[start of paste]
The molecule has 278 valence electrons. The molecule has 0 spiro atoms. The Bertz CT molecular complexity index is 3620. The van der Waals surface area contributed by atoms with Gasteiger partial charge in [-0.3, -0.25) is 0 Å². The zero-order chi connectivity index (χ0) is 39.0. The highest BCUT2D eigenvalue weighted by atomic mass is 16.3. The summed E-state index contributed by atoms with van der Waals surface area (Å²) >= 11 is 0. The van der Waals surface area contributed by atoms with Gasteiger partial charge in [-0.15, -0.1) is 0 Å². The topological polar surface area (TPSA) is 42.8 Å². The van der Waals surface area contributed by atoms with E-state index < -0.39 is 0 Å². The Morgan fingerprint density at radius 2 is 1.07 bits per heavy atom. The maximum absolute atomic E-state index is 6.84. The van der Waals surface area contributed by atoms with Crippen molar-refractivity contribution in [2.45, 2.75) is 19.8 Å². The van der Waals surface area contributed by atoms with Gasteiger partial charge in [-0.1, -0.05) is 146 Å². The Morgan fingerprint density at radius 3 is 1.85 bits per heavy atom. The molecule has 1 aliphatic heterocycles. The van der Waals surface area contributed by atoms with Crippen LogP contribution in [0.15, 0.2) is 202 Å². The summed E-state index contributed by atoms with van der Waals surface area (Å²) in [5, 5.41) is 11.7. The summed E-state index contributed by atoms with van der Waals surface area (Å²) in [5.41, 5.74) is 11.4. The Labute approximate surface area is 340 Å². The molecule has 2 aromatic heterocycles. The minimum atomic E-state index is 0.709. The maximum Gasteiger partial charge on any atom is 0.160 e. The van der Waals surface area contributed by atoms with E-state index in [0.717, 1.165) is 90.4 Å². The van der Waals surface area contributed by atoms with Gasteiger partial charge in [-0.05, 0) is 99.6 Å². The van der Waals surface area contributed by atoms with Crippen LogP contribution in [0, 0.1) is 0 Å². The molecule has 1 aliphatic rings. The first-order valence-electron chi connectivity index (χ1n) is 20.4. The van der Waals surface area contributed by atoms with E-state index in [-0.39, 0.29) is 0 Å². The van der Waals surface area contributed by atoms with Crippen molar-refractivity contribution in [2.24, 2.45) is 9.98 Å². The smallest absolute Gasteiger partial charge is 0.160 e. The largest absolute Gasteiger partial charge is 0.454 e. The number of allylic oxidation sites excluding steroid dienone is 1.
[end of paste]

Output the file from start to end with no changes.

The molecule has 278 valence electrons. The molecule has 0 spiro atoms. The Bertz CT molecular complexity index is 3620. The van der Waals surface area contributed by atoms with Gasteiger partial charge in [-0.3, -0.25) is 0 Å². The zero-order chi connectivity index (χ0) is 39.0. The highest BCUT2D eigenvalue weighted by atomic mass is 16.3. The summed E-state index contributed by atoms with van der Waals surface area (Å²) >= 11 is 0. The van der Waals surface area contributed by atoms with Gasteiger partial charge in [-0.15, -0.1) is 0 Å². The topological polar surface area (TPSA) is 42.8 Å². The van der Waals surface area contributed by atoms with E-state index < -0.39 is 0 Å². The Morgan fingerprint density at radius 2 is 1.07 bits per heavy atom. The maximum absolute atomic E-state index is 6.84. The van der Waals surface area contributed by atoms with Crippen molar-refractivity contribution in [2.45, 2.75) is 19.8 Å². The van der Waals surface area contributed by atoms with Gasteiger partial charge in [-0.1, -0.05) is 146 Å². The Morgan fingerprint density at radius 3 is 1.85 bits per heavy atom. The molecule has 1 aliphatic heterocycles. The van der Waals surface area contributed by atoms with Crippen LogP contribution in [0.15, 0.2) is 202 Å². The summed E-state index contributed by atoms with van der Waals surface area (Å²) in [5, 5.41) is 11.7. The summed E-state index contributed by atoms with van der Waals surface area (Å²) in [5.41, 5.74) is 11.4. The Labute approximate surface area is 340 Å². The molecule has 2 aromatic heterocycles. The minimum atomic E-state index is 0.709. The maximum Gasteiger partial charge on any atom is 0.160 e. The van der Waals surface area contributed by atoms with E-state index in [0.717, 1.165) is 90.4 Å². The van der Waals surface area contributed by atoms with Gasteiger partial charge in [-0.05, 0) is 99.6 Å². The van der Waals surface area contributed by atoms with Crippen LogP contribution in [0, 0.1) is 0 Å². The molecule has 1 aliphatic rings. The first-order valence-electron chi connectivity index (χ1n) is 20.4. The van der Waals surface area contributed by atoms with E-state index in [-0.39, 0.29) is 0 Å². The van der Waals surface area contributed by atoms with Crippen molar-refractivity contribution in [2.24, 2.45) is 9.98 Å². The smallest absolute Gasteiger partial charge is 0.160 e. The largest absolute Gasteiger partial charge is 0.454 e. The number of allylic oxidation sites excluding steroid dienone is 1.